China and US 'agree North Korea nuclear test measures'

North Koreans at a public celebration event for the nuclear test, Pyongyang (14 Feb 2013) North Korea celebrated the test as a necessary self-defence victory

The US and China have reached a tentative deal on a new sanctions resolution to punish North Korea for its nuclear test, UN diplomats say.

Unnamed diplomats said a deal was agreed late on Monday and they hoped a draft resolution would be put to the Security Council on Tuesday.

The details of what has been agreed have not been announced.

North Korea carried out its third and most powerful nuclear test in February, sparking worldwide condemnation.

On Tuesday, North Korea threatened to scrap a 60-year armistice with South Korea. The country's military said it would end the truce this month, if the South continued annual military exercises with the US which began on Friday.

The Korean War ended with an armistice in 1953 - not a peace treaty - meaning the peninsula is still technically at war.

Similar threats have been made before by the North, which sees the military exercises and pressure over its nuclear programme as acts of aggression.

'Tough talks'

February's nuclear test was the first of its kind under new leader Kim Jong-un, who took over the leadership after his father Kim Jong-il died in December 2011.

Pyongyang said the test was a "self-defensive measure" made necessary by the "continued hostility" of the US.

The 1953 cease-fire

Map

The agreement provided for:

  • A suspension of open hostilities
  • A fixed demarcation line with a four kilometre (2.4 mile) buffer zone ("demilitarisation zone")
  • A mechanism for the transfer of prisoners of war

Nuclear test monitors based in Vienna say the underground explosion had double the force of the last test, in 2009, despite the use of a device said by the North to be smaller.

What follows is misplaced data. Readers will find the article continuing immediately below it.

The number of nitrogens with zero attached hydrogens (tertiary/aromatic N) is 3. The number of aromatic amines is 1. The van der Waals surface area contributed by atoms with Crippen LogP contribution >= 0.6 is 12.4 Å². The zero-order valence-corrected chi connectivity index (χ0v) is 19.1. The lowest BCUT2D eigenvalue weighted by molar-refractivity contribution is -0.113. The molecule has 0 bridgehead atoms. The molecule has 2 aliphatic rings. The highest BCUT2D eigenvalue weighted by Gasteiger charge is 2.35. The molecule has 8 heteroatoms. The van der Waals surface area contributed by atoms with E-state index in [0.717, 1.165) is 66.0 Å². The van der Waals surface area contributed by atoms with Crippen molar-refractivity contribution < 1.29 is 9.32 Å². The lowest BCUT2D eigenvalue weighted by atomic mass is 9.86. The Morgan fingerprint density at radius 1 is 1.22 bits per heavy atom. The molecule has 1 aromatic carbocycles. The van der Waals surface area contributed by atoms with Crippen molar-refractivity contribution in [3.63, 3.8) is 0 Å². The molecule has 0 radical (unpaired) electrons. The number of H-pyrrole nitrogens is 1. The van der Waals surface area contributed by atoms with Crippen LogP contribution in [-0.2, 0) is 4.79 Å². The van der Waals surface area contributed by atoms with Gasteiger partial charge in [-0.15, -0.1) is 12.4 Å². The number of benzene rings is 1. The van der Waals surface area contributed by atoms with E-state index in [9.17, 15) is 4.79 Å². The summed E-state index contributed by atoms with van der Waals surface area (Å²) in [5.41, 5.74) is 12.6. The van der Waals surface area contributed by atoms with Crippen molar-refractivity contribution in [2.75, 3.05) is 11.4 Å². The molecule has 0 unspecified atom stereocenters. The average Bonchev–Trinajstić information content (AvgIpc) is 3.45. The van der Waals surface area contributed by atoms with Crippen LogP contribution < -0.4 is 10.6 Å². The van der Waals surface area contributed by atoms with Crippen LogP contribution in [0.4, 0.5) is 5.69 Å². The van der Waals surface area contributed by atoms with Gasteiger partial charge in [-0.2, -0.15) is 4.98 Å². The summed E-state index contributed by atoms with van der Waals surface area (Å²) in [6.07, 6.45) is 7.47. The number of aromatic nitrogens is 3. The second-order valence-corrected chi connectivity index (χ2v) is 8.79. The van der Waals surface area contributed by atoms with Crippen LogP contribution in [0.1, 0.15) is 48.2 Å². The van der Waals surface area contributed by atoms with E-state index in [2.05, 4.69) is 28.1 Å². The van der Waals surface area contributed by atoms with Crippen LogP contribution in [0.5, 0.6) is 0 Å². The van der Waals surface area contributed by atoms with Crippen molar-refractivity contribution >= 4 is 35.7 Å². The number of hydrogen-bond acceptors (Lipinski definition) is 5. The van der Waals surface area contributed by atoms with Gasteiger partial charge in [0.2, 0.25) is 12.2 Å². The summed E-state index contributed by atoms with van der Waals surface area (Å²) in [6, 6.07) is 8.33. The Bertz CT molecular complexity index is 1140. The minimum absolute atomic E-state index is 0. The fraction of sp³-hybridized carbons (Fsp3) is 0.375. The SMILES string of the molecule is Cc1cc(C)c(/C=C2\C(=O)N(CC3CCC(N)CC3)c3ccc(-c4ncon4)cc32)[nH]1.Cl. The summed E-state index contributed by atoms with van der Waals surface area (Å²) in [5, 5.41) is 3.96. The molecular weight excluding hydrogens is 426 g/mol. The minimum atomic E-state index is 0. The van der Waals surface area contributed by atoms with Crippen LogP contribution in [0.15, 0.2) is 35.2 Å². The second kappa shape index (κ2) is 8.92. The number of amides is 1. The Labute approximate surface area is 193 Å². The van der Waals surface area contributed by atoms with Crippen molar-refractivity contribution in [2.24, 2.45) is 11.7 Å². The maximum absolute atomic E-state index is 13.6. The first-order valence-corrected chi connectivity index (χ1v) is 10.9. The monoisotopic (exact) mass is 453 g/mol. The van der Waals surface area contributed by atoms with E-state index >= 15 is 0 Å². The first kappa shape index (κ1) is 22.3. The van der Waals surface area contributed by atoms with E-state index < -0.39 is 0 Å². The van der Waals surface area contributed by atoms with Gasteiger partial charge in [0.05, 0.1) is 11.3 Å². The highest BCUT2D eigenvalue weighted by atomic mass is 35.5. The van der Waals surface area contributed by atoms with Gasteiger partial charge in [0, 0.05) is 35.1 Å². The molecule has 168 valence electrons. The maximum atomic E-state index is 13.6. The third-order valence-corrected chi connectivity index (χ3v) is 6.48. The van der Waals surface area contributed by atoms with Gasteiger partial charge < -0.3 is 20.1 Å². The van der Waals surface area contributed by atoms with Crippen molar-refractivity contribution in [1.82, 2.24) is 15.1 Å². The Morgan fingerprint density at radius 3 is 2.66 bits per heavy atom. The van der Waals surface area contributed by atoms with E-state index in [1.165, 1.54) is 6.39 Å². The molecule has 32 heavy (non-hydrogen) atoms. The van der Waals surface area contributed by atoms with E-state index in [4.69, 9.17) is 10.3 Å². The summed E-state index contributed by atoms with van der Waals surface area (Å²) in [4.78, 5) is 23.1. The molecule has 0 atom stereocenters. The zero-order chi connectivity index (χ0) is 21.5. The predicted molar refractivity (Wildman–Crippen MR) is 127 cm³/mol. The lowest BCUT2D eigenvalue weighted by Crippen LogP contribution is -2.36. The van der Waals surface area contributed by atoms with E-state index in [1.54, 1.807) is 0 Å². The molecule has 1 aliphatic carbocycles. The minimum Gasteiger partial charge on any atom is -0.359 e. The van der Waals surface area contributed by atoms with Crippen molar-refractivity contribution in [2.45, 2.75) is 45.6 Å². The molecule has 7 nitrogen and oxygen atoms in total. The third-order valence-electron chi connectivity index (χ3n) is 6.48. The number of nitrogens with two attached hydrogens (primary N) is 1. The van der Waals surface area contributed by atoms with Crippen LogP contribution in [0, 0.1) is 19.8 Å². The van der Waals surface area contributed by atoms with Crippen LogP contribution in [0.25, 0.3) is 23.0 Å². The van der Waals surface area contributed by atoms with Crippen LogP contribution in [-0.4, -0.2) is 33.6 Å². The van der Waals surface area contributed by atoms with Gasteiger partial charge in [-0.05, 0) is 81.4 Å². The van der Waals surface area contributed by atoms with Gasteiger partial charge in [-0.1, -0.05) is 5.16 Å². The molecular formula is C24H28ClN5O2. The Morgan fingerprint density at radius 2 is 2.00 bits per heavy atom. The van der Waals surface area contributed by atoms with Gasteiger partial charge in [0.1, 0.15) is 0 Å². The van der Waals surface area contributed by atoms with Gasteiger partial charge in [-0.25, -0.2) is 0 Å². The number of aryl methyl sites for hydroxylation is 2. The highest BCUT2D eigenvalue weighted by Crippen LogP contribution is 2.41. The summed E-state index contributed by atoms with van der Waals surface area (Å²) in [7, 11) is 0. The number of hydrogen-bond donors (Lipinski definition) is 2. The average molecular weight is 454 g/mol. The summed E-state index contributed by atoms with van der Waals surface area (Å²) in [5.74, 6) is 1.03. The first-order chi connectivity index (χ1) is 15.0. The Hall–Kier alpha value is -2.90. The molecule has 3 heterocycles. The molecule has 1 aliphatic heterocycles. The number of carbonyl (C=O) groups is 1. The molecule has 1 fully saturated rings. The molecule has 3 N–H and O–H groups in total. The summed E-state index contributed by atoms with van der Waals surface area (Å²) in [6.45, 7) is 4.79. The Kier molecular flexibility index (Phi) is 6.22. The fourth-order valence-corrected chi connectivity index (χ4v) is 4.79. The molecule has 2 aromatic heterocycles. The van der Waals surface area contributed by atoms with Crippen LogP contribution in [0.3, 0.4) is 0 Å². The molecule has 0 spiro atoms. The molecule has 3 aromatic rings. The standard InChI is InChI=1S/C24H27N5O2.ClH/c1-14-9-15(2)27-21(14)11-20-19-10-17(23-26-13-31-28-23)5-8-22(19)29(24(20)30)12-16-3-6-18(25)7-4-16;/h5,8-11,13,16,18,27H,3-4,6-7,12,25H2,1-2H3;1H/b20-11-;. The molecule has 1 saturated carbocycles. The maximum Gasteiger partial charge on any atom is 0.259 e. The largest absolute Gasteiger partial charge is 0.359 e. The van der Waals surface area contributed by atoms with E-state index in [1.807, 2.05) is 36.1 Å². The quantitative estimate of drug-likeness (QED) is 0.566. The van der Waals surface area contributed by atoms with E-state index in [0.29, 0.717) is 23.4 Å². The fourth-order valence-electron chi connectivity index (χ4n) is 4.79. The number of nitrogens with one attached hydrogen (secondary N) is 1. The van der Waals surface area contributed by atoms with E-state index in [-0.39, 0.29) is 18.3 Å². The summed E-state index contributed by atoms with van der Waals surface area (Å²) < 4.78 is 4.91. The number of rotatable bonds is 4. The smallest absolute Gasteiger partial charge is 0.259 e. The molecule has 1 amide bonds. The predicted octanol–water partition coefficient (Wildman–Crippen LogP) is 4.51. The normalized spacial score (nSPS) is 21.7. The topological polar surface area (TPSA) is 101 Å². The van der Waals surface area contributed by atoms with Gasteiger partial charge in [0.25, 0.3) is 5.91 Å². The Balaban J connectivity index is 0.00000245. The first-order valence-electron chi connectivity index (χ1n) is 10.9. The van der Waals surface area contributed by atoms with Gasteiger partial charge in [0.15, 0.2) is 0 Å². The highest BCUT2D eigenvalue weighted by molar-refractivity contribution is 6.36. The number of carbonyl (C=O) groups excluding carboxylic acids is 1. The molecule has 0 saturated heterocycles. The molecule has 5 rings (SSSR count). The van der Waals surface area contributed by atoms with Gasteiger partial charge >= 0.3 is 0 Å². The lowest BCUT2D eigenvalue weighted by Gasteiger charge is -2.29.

North Korea claimed that a "miniaturised" device had been tested, increasing fears that Pyongyang had moved closer to building a warhead small enough to arm a missile.

The test came weeks after Pyongyang successfully used a rocket to put a satellite into space, a move condemned by the UN as a banned test of missile technology.

China is North Korea's only ally and its major trading partner. Beijing has been reluctant to support tougher sanctions in the past, citing the impact of potential instability inside its secretive neighbour state. With the recent test, however, its stance appears to have changed somewhat.

A UN diplomat told AFP there had been "tough talks" between China and the US on the issue and that a vote on the draft would happen "soon", though it was unlikely to be at Tuesday's session.

Another diplomat told Reuters that whether a draft was circulated on Tuesday was "up to the Americans".

The UN press office said Russia, which this month holds the presidency at the Security Council, would hold closed-doors talks on Tuesday morning.

North Korea is already subject to a raft of sanctions affecting individuals and government bodies, restricting financial activities and barring any trade or test of ballistics and nuclear technology.

More on This Story

Korea crisis

More Asia stories

RSS

Features

BBC © 2014 The BBC is not responsible for the content of external sites. Read more.

This page is best viewed in an up-to-date web browser with style sheets (CSS) enabled. While you will be able to view the content of this page in your current browser, you will not be able to get the full visual experience. Please consider upgrading your browser software or enabling style sheets (CSS) if you are able to do so.